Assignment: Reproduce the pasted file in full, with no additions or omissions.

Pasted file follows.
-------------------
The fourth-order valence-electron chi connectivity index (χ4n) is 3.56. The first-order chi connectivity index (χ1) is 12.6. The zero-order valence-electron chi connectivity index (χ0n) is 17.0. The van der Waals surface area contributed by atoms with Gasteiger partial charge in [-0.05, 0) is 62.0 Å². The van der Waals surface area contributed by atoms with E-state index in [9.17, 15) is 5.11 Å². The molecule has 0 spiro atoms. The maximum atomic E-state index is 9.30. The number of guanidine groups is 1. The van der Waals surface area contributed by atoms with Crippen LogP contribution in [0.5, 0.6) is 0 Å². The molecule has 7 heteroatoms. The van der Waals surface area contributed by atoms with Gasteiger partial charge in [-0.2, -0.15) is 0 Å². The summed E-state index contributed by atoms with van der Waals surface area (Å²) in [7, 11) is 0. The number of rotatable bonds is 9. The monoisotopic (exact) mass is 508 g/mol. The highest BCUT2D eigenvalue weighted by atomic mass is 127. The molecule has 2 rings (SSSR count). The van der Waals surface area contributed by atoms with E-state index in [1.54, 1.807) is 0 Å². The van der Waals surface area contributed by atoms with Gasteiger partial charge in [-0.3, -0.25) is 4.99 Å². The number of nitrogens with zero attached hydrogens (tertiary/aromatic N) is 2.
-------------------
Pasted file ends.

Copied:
The fourth-order valence-electron chi connectivity index (χ4n) is 3.56. The first-order chi connectivity index (χ1) is 12.6. The zero-order valence-electron chi connectivity index (χ0n) is 17.0. The van der Waals surface area contributed by atoms with Gasteiger partial charge in [-0.05, 0) is 62.0 Å². The van der Waals surface area contributed by atoms with E-state index in [9.17, 15) is 5.11 Å². The molecule has 0 spiro atoms. The maximum atomic E-state index is 9.30. The number of guanidine groups is 1. The van der Waals surface area contributed by atoms with Crippen LogP contribution in [0.5, 0.6) is 0 Å². The molecule has 7 heteroatoms. The van der Waals surface area contributed by atoms with Gasteiger partial charge in [-0.2, -0.15) is 0 Å². The summed E-state index contributed by atoms with van der Waals surface area (Å²) in [7, 11) is 0. The number of rotatable bonds is 9. The monoisotopic (exact) mass is 508 g/mol. The highest BCUT2D eigenvalue weighted by atomic mass is 127. The molecule has 2 rings (SSSR count). The van der Waals surface area contributed by atoms with E-state index in [1.54, 1.807) is 0 Å². The van der Waals surface area contributed by atoms with Gasteiger partial charge in [-0.3, -0.25) is 4.99 Å². The number of nitrogens with zero attached hydrogens (tertiary/aromatic N) is 2.